Overall, the bill satisfies a criterion that is essential to the rule of law: It makes it easier to immigrate legally than illegally.

The nonpartisan Congressional Budget Office projects that the Senate bill would reduce the budget deficit by more than $1 trillion over 20 years, boost the economy and increase productivity, without reducing the wages of U.S. workers. In short, it advances Republican economic growth objectives.

Comprehensive Immigration Reform Passes Key Senate Test

June 25th, 2013 No comments
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Yesterday, the Senate signaled its support for a bipartisan measure strengthening border security in the comprehensive “Gang of Eight” immigration reform bill, a sweeping blueprint that promises to overhaul America’s immigration policies for the first time since 1986.

The 67-to-27 vote was considered a key test of support for the bill as a whole, as the measure also includes language echoing most other parts of the legislation.

The Senate kept the vote open for a significant amount of time for lawmakers who experienced travel delays due to bad weather in Washington. Some senators did not make it in time.

Supporters needed at least 60 votes to move forward with the revised border security provisions, which were drafted partly to boost GOP support for the overall package.

Backers of the bill were hoping to win about 70 votes to demonstrate growing bipartisan momentum for the larger proposal as it nears final passage in the Democratic-controlled Senate and heads to the GOP-controlled House of Representatives.

Senate leaders are currently on track to hold a final vote on the bill itself before Congress breaks for its July 4 recess at the end of the week.

If enacted, the bill would create a pathway to citizenship for roughly 11 million undocumented immigrants.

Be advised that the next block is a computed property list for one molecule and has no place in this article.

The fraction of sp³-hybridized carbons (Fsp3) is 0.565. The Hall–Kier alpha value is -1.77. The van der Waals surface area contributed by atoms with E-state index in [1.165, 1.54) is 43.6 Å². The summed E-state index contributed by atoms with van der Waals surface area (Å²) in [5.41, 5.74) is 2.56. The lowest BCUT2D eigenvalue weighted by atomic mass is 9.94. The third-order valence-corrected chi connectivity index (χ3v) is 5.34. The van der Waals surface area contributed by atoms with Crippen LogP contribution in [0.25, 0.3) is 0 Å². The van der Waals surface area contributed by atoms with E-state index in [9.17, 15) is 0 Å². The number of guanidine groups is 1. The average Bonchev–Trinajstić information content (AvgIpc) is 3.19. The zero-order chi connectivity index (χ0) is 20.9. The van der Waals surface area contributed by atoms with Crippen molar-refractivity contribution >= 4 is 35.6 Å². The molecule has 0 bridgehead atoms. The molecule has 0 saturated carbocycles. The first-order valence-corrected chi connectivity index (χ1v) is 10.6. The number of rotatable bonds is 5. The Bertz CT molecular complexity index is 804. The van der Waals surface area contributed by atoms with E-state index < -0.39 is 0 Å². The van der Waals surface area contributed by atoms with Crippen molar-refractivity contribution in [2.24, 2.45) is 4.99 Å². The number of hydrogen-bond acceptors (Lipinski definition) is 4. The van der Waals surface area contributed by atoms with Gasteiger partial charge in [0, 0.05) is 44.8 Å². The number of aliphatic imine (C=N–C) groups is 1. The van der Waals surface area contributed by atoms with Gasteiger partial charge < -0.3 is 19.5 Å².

“When the immigration bill passes, (GOP Speaker John Boehner) should bring it up for a vote in the House of Representatives quickly,” said Senate Majority Leader Harry Reid, D-Nevada.

Congressional Budget Office Reports that Senate Bill 744 Would Save the U.S. Nearly $900 Billion

June 20th, 2013 No comments
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WASHINGTON, DC – Congressional budget analysts said Tuesday that legislation to overhaul the nation’s immigration laws would cut hundreds of billions from the federal deficit over the next two decades.

A long-awaited analysis by the Congressional Budget Office found that the benefits of an increase in legal residents from immigration legislation currently being debated in the Senate – which includes a pathway to citizenship – would far outweigh the costs. “The findings in this report give proof that implementing smart immigration reform will strengthen the U.S economy,” said Laura Lichter, President of the American Immigration Lawyers Association (AILA). Ms. Lichter continued, “Creating an immigration system that puts immigrants on a path to citizenship will not only boost wages and entrepreneurship, but will also bring more tax contributions and spending to small businesses in their local economies.”

The report estimates that in the first decade after enactment, the immigration bill’s net effect of adding millions of additional taxpayers would decrease the federal budget deficit by $197 billion, even with higher spending on border security and government benefits. Over the next decade, the report found, the deficit reduction would be even greater – an estimated $700 billion, from 2024 to 2033.

“Now that they have this new report in hand, showing that the benefits of immigration reform will make a real difference to our country, there is no excuse for Congressional inaction. We need the Senate to move forward with renewed momentum and forge a bipartisan consensus to fix America’s broken immigration system,” Ms. Lichter concluded.

House Republicans Introduce the SAFE Act – An Enforcement Only Immigration Bill

June 18th, 2013 No comments
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On 6/6/13 Rep. Gowdy (R-SC) introduced the “Strengthen and Fortify Enforcement Act” (the SAFE Act) as H.R. 2278.  The Nunez Firm strongly opposes the SAFE Act because it would criminalize undocumented immigrants, give states and cities authority to enact their own immigration laws, inflate an already costly detention and enforcement apparatus, and perpetuate the failures of the existing system.

Contact your congressional representative today and tell them to oppose the house bill.